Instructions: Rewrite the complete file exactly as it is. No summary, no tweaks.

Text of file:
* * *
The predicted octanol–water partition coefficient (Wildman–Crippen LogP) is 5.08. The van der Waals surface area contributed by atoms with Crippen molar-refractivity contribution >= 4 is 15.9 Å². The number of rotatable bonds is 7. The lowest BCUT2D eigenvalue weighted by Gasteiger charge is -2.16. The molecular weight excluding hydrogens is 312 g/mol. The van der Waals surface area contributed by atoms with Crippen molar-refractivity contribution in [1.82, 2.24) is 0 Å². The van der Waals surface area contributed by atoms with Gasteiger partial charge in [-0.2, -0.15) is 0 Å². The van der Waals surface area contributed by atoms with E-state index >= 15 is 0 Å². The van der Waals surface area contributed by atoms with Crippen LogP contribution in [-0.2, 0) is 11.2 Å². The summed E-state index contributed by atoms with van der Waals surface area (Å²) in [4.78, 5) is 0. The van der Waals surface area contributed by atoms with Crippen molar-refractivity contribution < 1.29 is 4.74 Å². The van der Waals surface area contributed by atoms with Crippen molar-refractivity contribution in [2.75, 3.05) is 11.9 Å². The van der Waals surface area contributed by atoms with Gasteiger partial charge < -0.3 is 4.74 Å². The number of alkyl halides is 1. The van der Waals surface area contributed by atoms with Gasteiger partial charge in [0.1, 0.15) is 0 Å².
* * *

The predicted octanol–water partition coefficient (Wildman–Crippen LogP) is 5.08. The van der Waals surface area contributed by atoms with Crippen molar-refractivity contribution >= 4 is 15.9 Å². The number of rotatable bonds is 7. The lowest BCUT2D eigenvalue weighted by Gasteiger charge is -2.16. The molecular weight excluding hydrogens is 312 g/mol. The van der Waals surface area contributed by atoms with Crippen molar-refractivity contribution in [1.82, 2.24) is 0 Å². The van der Waals surface area contributed by atoms with Gasteiger partial charge in [-0.2, -0.15) is 0 Å². The van der Waals surface area contributed by atoms with E-state index >= 15 is 0 Å². The van der Waals surface area contributed by atoms with Crippen LogP contribution in [-0.2, 0) is 11.2 Å². The summed E-state index contributed by atoms with van der Waals surface area (Å²) in [4.78, 5) is 0. The van der Waals surface area contributed by atoms with Crippen molar-refractivity contribution < 1.29 is 4.74 Å². The van der Waals surface area contributed by atoms with Crippen molar-refractivity contribution in [2.75, 3.05) is 11.9 Å². The van der Waals surface area contributed by atoms with Gasteiger partial charge < -0.3 is 4.74 Å². The number of alkyl halides is 1. The van der Waals surface area contributed by atoms with Gasteiger partial charge in [0.1, 0.15) is 0 Å².